The Department of Defense is the second largest funder of breast cancer research in the US. The following is taken from the press release from “Era of Hope” meeting held this week by the Department of Defense Breast Cancer Research Program:
A hand-held device in development may one day allow women to screen themselves for breast cancer in the privacy of their homes. The device, tentatively named “iFind,” monitors the differences in blood oxygen ratios in growing cancers and normal tissues, reported researchers from the University of Pennsylvania. If it picks up potential early signs of breast cancer, it alerts the user with either a light or a vibration.
“It’s important to know that this would be part of a breast exam, not a full diagnostic device,” explained Britton Chance, Ph.D., emeritus professor of physics and radiology at the University of Pennsylvania Medical School in Philadelphia, and developer of the device. “It would provide an indication of early signs of breast cancer that need to be followed up by a doctor.”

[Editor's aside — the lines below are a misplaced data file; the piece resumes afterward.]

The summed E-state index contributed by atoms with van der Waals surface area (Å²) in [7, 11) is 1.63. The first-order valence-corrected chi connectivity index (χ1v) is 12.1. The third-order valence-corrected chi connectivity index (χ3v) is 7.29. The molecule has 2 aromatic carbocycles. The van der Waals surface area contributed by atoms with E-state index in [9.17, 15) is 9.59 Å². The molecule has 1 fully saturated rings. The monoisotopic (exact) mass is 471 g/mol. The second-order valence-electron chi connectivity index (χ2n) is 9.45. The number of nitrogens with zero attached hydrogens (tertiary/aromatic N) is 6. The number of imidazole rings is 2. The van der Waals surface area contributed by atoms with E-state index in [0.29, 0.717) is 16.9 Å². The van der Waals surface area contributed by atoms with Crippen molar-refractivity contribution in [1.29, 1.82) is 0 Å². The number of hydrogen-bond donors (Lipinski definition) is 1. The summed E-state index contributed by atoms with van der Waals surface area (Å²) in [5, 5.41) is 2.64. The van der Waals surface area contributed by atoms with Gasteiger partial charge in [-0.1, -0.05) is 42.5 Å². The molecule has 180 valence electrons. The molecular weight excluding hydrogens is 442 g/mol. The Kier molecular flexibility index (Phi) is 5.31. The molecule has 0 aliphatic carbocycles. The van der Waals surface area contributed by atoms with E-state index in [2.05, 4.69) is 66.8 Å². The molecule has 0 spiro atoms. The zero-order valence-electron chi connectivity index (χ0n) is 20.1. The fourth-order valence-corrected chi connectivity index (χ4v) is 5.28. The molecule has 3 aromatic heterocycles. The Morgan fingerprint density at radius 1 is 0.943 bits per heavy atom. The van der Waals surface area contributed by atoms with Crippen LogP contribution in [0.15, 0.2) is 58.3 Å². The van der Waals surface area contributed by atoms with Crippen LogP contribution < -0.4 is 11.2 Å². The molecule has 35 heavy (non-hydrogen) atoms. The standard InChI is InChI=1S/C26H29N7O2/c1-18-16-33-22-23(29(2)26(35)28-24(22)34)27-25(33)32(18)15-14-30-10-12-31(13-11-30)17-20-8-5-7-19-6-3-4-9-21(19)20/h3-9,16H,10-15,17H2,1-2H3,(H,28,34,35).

The device measures oxygenation rather than blood volume to detect hypermetabolism — the speedier growth rate of cancer cells. The prototype breast cancer detector performed with a positive predictive value of about 93%, which the researchers describe as a remarkably successful test for detecting breast cancer. Reliance on near-infrared light makes it a safe technology as well; women can use it as frequently as they wish. The study was conducted over a six-year period at two sites.
“This equipment gives women an opportunity to take charge of their own health, and it only requires minimal training,” said Dr. Chance. “The device also has a longitudinal memory, so if something suspicious is flagged, the woman can bring the device with her to her doctor who will have results from every time it has been used…”
In addition to the hand-held imager, Dr. Chance is developing an imaging tool intended for use in a clinical setting rather than at home.
The prototype device designed by Dr. Chance, was previously known as NIRScanner™ (after extensive search of the internet, we were unable to find pictures of iFind–“I cann’t find iFind” situation). The device was demonstrated earlier by Dr. Chance to Philadelphia’s NBC10, and can be seen in the video on this page.
HealthDay has more info on the device and news from the meeting here…
More info on NIRScanner™ is here (.pdf)…